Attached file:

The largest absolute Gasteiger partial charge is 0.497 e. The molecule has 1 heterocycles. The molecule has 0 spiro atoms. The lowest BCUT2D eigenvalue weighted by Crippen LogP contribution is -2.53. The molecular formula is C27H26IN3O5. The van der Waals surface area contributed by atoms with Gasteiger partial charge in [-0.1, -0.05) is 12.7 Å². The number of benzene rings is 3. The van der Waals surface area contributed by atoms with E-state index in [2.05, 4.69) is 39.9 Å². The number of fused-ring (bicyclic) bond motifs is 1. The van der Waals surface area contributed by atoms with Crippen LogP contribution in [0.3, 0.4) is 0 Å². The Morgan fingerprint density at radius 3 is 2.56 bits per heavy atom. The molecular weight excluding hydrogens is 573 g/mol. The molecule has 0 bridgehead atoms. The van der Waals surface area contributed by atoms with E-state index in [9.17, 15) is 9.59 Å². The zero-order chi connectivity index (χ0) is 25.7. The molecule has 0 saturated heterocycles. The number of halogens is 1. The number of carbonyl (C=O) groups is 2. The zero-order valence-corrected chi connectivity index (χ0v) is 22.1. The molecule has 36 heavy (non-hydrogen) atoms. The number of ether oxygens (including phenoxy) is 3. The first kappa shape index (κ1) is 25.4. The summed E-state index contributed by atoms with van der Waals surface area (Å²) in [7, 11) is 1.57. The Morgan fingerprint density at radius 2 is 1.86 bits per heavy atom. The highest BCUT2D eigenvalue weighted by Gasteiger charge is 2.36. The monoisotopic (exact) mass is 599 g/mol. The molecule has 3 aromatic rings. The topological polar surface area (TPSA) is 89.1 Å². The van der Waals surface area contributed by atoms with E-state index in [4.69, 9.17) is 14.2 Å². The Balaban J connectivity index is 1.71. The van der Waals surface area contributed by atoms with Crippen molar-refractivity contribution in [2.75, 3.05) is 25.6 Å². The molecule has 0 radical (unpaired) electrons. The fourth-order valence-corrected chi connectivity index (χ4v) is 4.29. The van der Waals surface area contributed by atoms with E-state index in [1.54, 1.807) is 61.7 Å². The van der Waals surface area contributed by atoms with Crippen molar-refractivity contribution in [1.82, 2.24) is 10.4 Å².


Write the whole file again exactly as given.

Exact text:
The largest absolute Gasteiger partial charge is 0.497 e. The molecule has 1 heterocycles. The molecule has 0 spiro atoms. The lowest BCUT2D eigenvalue weighted by Crippen LogP contribution is -2.53. The molecular formula is C27H26IN3O5. The van der Waals surface area contributed by atoms with Gasteiger partial charge in [-0.1, -0.05) is 12.7 Å². The number of benzene rings is 3. The van der Waals surface area contributed by atoms with E-state index in [2.05, 4.69) is 39.9 Å². The number of fused-ring (bicyclic) bond motifs is 1. The van der Waals surface area contributed by atoms with Crippen LogP contribution in [0.3, 0.4) is 0 Å². The Morgan fingerprint density at radius 3 is 2.56 bits per heavy atom. The molecular weight excluding hydrogens is 573 g/mol. The molecule has 0 bridgehead atoms. The van der Waals surface area contributed by atoms with E-state index in [9.17, 15) is 9.59 Å². The zero-order chi connectivity index (χ0) is 25.7. The molecule has 0 saturated heterocycles. The number of halogens is 1. The number of carbonyl (C=O) groups is 2. The zero-order valence-corrected chi connectivity index (χ0v) is 22.1. The molecule has 36 heavy (non-hydrogen) atoms. The number of ether oxygens (including phenoxy) is 3. The first kappa shape index (κ1) is 25.4. The summed E-state index contributed by atoms with van der Waals surface area (Å²) in [7, 11) is 1.57. The Morgan fingerprint density at radius 2 is 1.86 bits per heavy atom. The highest BCUT2D eigenvalue weighted by Gasteiger charge is 2.36. The monoisotopic (exact) mass is 599 g/mol. The molecule has 3 aromatic rings. The topological polar surface area (TPSA) is 89.1 Å². The van der Waals surface area contributed by atoms with E-state index in [4.69, 9.17) is 14.2 Å². The Balaban J connectivity index is 1.71. The van der Waals surface area contributed by atoms with Crippen molar-refractivity contribution in [2.75, 3.05) is 25.6 Å². The molecule has 0 radical (unpaired) electrons. The fourth-order valence-corrected chi connectivity index (χ4v) is 4.29. The van der Waals surface area contributed by atoms with E-state index in [1.54, 1.807) is 61.7 Å². The van der Waals surface area contributed by atoms with Crippen molar-refractivity contribution in [1.82, 2.24) is 10.4 Å².